Self-declared “Venezuelan Interim President” Juan Guaido has ordered the setting up of a meeting with the United States Armed Forces to discuss cooperation in his efforts to oust President Nicolas Maduro.
During a gathering of supporters in the upper-middle class Caracas district of Las Mercedes on May 11, Guaido announced that he instructed his representative in the US, Carlos Vecchio, to establish a “direct relationship” with the US Southern Command (SouthCom), which controls all US overt and covert military operations in Latin America and the Caribbean.
The initiative by Guaido stokes rising fears that he looks to oust Maduro using a foreign-led intervention. Italian newspaper La Stampa published an interview with Guaido on May 10, in which the opposition leader explained that “If the North Americans proposed a military intervention, I would probably accept it.”
In a letter to SouthCom chief Admiral Craig Faller on May 13, Vecchio requested a meeting to discuss “strategic and operational” cooperation, alongside concerns over what he described as “the [existing] presence of uninvited foreign forces” in Venezuela. No evidence for this claim was provided by Vecchio.
Venezuelan authorities were quick to respond to the opposition’s move, with Vice President Delcy Rodriguez qualifying it as “repulsive” and “doomed to fail”. Recent polls suggest that more than 86% of Venezuelans oppose a foreign-led military incursion into the country.
While SouthCom is yet to confirm a meeting with Guaido’s team, Faller had earlier tweeted that he looked forward to discussing how to “restore [the] constitutional order” in Venezuela and that his forces stand “ready.”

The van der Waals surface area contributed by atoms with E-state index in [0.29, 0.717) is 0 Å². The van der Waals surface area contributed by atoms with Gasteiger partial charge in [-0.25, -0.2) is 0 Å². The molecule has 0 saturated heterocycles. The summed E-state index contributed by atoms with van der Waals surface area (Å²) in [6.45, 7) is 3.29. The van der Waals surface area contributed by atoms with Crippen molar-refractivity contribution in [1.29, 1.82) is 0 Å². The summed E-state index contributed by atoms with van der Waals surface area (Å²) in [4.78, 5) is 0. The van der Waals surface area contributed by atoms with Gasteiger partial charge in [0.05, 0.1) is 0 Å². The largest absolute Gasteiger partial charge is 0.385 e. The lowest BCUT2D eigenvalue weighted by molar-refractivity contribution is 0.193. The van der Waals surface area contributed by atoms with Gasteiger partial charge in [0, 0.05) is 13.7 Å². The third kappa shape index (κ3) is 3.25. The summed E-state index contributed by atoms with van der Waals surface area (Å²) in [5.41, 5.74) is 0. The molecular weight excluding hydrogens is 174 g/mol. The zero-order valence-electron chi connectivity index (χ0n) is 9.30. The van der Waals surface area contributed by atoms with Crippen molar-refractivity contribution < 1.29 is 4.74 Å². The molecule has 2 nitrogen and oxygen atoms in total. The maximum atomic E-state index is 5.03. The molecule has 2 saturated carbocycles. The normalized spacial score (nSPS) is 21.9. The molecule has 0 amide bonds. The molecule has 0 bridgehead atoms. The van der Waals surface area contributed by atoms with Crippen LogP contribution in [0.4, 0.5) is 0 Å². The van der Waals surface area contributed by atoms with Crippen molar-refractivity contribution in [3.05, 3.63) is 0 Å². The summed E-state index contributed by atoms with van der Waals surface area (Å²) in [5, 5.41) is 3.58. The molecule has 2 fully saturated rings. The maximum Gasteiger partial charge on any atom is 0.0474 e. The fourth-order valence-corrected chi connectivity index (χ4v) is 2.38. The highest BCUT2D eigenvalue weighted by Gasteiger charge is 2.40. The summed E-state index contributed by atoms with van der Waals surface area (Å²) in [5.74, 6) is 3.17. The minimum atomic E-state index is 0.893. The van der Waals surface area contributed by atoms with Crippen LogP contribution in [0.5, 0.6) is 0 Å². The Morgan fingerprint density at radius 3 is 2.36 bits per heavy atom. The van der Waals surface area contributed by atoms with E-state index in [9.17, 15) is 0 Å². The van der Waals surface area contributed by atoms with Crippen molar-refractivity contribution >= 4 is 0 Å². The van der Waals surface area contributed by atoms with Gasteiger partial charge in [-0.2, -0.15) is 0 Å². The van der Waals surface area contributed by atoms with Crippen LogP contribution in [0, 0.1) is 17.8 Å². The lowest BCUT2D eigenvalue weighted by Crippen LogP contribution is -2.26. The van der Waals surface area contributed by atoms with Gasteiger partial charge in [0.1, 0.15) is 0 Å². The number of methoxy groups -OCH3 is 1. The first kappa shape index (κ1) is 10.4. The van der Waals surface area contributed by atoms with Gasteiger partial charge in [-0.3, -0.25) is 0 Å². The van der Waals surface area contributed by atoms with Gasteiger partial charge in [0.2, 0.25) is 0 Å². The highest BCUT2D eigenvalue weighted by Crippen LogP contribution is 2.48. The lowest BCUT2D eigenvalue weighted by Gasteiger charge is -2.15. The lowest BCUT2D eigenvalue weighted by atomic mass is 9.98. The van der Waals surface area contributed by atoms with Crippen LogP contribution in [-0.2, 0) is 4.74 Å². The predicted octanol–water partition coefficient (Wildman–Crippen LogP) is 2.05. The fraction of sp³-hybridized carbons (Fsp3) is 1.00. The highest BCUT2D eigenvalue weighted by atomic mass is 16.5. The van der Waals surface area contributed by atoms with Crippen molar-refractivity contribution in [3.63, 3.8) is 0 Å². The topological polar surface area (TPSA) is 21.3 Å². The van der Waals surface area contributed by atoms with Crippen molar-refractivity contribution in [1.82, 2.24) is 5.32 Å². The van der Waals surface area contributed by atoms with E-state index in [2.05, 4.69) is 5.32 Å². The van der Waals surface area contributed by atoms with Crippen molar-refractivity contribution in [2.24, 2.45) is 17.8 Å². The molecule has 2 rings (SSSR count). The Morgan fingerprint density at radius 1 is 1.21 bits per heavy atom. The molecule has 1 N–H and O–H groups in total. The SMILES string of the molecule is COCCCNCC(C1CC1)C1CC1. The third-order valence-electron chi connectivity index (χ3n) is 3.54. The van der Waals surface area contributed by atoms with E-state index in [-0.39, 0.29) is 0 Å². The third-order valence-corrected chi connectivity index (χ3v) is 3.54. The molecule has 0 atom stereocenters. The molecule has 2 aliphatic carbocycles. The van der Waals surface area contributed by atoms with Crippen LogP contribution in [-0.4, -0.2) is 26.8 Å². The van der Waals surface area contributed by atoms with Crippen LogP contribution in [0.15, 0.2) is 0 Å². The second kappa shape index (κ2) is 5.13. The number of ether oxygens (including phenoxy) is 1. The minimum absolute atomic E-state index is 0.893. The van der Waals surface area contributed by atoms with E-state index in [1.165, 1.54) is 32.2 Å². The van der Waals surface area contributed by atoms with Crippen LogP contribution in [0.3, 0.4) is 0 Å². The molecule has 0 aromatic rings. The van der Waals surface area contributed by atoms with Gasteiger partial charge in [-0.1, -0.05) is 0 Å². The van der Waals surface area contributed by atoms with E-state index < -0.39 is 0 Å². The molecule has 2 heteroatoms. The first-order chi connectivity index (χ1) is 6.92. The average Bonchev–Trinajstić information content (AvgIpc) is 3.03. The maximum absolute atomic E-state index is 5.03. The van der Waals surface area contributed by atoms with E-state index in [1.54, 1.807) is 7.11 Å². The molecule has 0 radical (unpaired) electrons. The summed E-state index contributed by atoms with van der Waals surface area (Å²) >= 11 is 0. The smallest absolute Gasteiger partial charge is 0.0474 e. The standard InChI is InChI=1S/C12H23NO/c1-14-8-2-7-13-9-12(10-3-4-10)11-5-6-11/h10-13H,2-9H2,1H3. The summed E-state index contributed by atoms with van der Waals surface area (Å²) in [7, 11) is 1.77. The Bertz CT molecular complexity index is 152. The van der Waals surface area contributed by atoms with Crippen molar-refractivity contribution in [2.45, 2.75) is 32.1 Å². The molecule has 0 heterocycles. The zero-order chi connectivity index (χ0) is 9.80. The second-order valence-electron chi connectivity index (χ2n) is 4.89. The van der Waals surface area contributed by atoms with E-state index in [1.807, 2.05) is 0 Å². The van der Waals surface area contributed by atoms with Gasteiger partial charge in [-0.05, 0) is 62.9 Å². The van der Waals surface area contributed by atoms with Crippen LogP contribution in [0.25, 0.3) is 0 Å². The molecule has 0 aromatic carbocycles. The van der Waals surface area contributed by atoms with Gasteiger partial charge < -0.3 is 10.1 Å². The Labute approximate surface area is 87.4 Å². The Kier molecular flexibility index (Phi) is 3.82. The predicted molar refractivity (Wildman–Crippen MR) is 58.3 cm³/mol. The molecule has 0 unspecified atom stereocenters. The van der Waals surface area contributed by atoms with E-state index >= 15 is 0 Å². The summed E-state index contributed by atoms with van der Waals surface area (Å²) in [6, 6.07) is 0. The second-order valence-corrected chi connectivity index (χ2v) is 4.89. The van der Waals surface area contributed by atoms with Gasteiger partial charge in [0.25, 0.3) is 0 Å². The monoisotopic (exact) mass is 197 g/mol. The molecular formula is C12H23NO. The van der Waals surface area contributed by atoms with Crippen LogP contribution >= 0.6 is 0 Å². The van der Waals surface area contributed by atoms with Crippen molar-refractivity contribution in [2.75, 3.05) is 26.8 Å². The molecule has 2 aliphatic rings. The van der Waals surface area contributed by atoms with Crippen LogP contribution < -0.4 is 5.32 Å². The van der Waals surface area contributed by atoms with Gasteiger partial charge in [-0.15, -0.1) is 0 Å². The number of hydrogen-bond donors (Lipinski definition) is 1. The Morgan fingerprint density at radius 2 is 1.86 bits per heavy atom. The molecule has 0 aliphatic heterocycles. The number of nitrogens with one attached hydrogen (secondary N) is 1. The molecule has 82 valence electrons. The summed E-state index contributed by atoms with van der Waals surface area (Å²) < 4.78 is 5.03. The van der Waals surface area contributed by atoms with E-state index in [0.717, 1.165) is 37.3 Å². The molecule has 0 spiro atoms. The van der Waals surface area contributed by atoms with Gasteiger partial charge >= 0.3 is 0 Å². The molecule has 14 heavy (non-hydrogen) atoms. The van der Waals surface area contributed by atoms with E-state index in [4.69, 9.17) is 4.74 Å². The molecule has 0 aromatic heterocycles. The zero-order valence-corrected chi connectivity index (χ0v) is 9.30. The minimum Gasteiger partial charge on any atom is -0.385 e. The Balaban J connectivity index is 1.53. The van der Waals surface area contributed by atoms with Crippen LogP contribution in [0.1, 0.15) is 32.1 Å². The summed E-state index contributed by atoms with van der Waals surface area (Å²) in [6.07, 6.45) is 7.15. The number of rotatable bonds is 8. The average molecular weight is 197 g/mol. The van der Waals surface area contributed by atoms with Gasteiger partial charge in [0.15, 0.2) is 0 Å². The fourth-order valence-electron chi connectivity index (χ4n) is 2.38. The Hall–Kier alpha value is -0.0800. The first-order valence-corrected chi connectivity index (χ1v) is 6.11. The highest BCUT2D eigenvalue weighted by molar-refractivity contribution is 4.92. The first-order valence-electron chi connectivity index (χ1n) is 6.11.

Guaido and US officials have repeatedly stated that all options, including a military intervention, are “on the table.” However, other countries that have voiced support for Guaido have publicly rejected the possibility of intervention, including Chile, Peru, Colombia, Spain and Canada.
After swearing himself in as “interim president” on January 23, the National Assembly president received the backing of about 25% of the world’s governments. His unsuccessful efforts to remove the Maduro government, which included a humanitarian aid “showdown” on the Colombian-Venezuelan border, have seen his support dwindle.
More US sanctions
Guaido’s call for cooperation with the US military came as Washington unveiled a new set of sanctions against Venezuela on May 10.
The latest measures added two private oil shipping firms, Monsoon Navigation Corporation and Serenity Maritime Limited based in the Marshall Islands and Liberia respectively, to the US Treasury Department’s Office of Foreign Assets Control (OFAC) blacklist. Two Panamanian oil tankers associated with these firms, the Leon Dias Chemical and Ocean Elegance, were also named.
According to the Treasury Department, the firms and tankers have delivered crude oil to Cuba from Venezuela since late 2018. Venezuela delivers around 50,000 barrels of crude a day to Cuba as part of wide ranging cooperation agreements that include the presence of about 20,000 Cuban medical and agricultural technicians in Venezuela.